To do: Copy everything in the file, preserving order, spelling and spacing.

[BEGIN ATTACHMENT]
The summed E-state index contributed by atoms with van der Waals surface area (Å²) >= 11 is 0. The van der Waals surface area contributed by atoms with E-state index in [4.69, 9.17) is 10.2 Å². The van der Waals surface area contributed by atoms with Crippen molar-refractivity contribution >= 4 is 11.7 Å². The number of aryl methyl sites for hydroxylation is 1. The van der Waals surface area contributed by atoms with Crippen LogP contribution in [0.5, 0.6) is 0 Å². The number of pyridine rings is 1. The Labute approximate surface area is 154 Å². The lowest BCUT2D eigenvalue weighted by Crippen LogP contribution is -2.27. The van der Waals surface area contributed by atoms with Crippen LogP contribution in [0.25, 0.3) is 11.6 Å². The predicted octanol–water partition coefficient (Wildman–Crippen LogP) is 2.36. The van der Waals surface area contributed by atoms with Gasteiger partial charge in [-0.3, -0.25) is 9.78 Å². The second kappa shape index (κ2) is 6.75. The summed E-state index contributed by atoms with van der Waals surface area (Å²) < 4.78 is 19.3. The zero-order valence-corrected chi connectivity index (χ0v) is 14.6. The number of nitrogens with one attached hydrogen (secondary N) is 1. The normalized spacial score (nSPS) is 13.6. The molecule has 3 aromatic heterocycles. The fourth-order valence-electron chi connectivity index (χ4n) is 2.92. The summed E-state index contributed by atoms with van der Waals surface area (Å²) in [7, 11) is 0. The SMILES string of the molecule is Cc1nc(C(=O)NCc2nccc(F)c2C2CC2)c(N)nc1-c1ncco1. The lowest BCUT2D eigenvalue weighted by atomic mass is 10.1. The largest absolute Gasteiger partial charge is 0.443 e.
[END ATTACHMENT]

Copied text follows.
The summed E-state index contributed by atoms with van der Waals surface area (Å²) >= 11 is 0. The van der Waals surface area contributed by atoms with E-state index in [4.69, 9.17) is 10.2 Å². The van der Waals surface area contributed by atoms with Crippen molar-refractivity contribution >= 4 is 11.7 Å². The number of aryl methyl sites for hydroxylation is 1. The van der Waals surface area contributed by atoms with Crippen LogP contribution in [0.5, 0.6) is 0 Å². The number of pyridine rings is 1. The Labute approximate surface area is 154 Å². The lowest BCUT2D eigenvalue weighted by Crippen LogP contribution is -2.27. The van der Waals surface area contributed by atoms with Crippen LogP contribution in [0.25, 0.3) is 11.6 Å². The predicted octanol–water partition coefficient (Wildman–Crippen LogP) is 2.36. The van der Waals surface area contributed by atoms with Gasteiger partial charge in [-0.3, -0.25) is 9.78 Å². The second kappa shape index (κ2) is 6.75. The summed E-state index contributed by atoms with van der Waals surface area (Å²) < 4.78 is 19.3. The zero-order valence-corrected chi connectivity index (χ0v) is 14.6. The number of nitrogens with one attached hydrogen (secondary N) is 1. The normalized spacial score (nSPS) is 13.6. The molecule has 3 aromatic heterocycles. The fourth-order valence-electron chi connectivity index (χ4n) is 2.92. The summed E-state index contributed by atoms with van der Waals surface area (Å²) in [7, 11) is 0. The SMILES string of the molecule is Cc1nc(C(=O)NCc2nccc(F)c2C2CC2)c(N)nc1-c1ncco1. The lowest BCUT2D eigenvalue weighted by atomic mass is 10.1. The largest absolute Gasteiger partial charge is 0.443 e.